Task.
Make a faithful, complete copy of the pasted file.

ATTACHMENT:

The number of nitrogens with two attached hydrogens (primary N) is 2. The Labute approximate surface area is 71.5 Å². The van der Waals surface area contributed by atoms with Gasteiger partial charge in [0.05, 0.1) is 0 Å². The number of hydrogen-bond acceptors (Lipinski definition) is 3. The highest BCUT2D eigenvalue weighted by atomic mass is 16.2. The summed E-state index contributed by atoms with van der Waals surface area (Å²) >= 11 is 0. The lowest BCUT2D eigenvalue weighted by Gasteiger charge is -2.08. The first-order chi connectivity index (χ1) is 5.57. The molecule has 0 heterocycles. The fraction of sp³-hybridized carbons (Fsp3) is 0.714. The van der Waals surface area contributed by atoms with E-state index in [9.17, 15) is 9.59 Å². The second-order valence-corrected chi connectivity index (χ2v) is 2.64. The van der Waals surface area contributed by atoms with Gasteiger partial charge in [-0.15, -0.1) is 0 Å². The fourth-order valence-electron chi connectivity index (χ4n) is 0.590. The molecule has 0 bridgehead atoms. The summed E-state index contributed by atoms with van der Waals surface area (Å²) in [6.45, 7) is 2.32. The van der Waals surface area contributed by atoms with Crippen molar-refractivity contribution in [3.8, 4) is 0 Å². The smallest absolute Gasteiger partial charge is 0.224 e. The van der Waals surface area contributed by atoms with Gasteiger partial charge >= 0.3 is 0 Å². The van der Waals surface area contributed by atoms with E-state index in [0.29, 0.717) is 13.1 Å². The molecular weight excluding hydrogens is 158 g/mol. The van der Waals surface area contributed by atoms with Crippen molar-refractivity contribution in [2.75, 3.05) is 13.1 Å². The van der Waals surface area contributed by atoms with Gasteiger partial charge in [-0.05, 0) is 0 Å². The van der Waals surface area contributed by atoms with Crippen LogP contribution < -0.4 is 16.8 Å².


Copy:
The number of nitrogens with two attached hydrogens (primary N) is 2. The Labute approximate surface area is 71.5 Å². The van der Waals surface area contributed by atoms with Gasteiger partial charge in [0.05, 0.1) is 0 Å². The number of hydrogen-bond acceptors (Lipinski definition) is 3. The highest BCUT2D eigenvalue weighted by atomic mass is 16.2. The summed E-state index contributed by atoms with van der Waals surface area (Å²) >= 11 is 0. The lowest BCUT2D eigenvalue weighted by Gasteiger charge is -2.08. The first-order chi connectivity index (χ1) is 5.57. The molecule has 0 heterocycles. The fraction of sp³-hybridized carbons (Fsp3) is 0.714. The van der Waals surface area contributed by atoms with E-state index in [9.17, 15) is 9.59 Å². The second-order valence-corrected chi connectivity index (χ2v) is 2.64. The van der Waals surface area contributed by atoms with Gasteiger partial charge in [-0.15, -0.1) is 0 Å². The fourth-order valence-electron chi connectivity index (χ4n) is 0.590. The molecule has 0 bridgehead atoms. The summed E-state index contributed by atoms with van der Waals surface area (Å²) in [6.45, 7) is 2.32. The van der Waals surface area contributed by atoms with Crippen molar-refractivity contribution in [3.8, 4) is 0 Å². The smallest absolute Gasteiger partial charge is 0.224 e. The van der Waals surface area contributed by atoms with Gasteiger partial charge >= 0.3 is 0 Å². The van der Waals surface area contributed by atoms with E-state index in [0.29, 0.717) is 13.1 Å². The molecular weight excluding hydrogens is 158 g/mol. The van der Waals surface area contributed by atoms with Crippen molar-refractivity contribution in [2.75, 3.05) is 13.1 Å². The van der Waals surface area contributed by atoms with Gasteiger partial charge in [-0.05, 0) is 0 Å². The van der Waals surface area contributed by atoms with Crippen LogP contribution < -0.4 is 16.8 Å².